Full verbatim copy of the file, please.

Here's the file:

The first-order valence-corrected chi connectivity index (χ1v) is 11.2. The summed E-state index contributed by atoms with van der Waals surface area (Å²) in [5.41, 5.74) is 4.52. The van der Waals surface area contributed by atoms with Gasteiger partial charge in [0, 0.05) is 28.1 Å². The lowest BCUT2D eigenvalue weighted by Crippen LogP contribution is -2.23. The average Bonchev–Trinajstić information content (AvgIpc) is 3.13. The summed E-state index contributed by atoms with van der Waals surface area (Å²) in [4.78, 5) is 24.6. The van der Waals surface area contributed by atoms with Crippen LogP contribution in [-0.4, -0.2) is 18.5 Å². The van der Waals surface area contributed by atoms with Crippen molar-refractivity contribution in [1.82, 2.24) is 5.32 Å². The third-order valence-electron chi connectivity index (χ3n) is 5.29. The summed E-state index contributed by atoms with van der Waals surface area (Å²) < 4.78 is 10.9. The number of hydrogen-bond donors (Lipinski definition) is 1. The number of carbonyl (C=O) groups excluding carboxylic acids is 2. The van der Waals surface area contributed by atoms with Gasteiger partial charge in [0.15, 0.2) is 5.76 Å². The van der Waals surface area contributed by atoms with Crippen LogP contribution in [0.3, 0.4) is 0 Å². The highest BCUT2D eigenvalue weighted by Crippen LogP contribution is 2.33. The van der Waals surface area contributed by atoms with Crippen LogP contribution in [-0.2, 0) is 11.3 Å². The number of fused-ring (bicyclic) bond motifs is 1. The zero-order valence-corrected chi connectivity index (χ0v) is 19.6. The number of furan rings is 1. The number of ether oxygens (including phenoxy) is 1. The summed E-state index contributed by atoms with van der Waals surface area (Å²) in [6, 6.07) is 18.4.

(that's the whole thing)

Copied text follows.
The first-order valence-corrected chi connectivity index (χ1v) is 11.2. The summed E-state index contributed by atoms with van der Waals surface area (Å²) in [5.41, 5.74) is 4.52. The van der Waals surface area contributed by atoms with Gasteiger partial charge in [0, 0.05) is 28.1 Å². The lowest BCUT2D eigenvalue weighted by Crippen LogP contribution is -2.23. The average Bonchev–Trinajstić information content (AvgIpc) is 3.13. The summed E-state index contributed by atoms with van der Waals surface area (Å²) in [4.78, 5) is 24.6. The van der Waals surface area contributed by atoms with Crippen LogP contribution in [-0.4, -0.2) is 18.5 Å². The van der Waals surface area contributed by atoms with Crippen molar-refractivity contribution in [1.82, 2.24) is 5.32 Å². The third-order valence-electron chi connectivity index (χ3n) is 5.29. The summed E-state index contributed by atoms with van der Waals surface area (Å²) < 4.78 is 10.9. The number of hydrogen-bond donors (Lipinski definition) is 1. The number of carbonyl (C=O) groups excluding carboxylic acids is 2. The van der Waals surface area contributed by atoms with Gasteiger partial charge in [0.15, 0.2) is 5.76 Å². The van der Waals surface area contributed by atoms with Crippen LogP contribution in [0.3, 0.4) is 0 Å². The highest BCUT2D eigenvalue weighted by Crippen LogP contribution is 2.33. The van der Waals surface area contributed by atoms with Crippen LogP contribution in [-0.2, 0) is 11.3 Å². The number of fused-ring (bicyclic) bond motifs is 1. The zero-order valence-corrected chi connectivity index (χ0v) is 19.6. The number of furan rings is 1. The number of ether oxygens (including phenoxy) is 1. The summed E-state index contributed by atoms with van der Waals surface area (Å²) in [6, 6.07) is 18.4.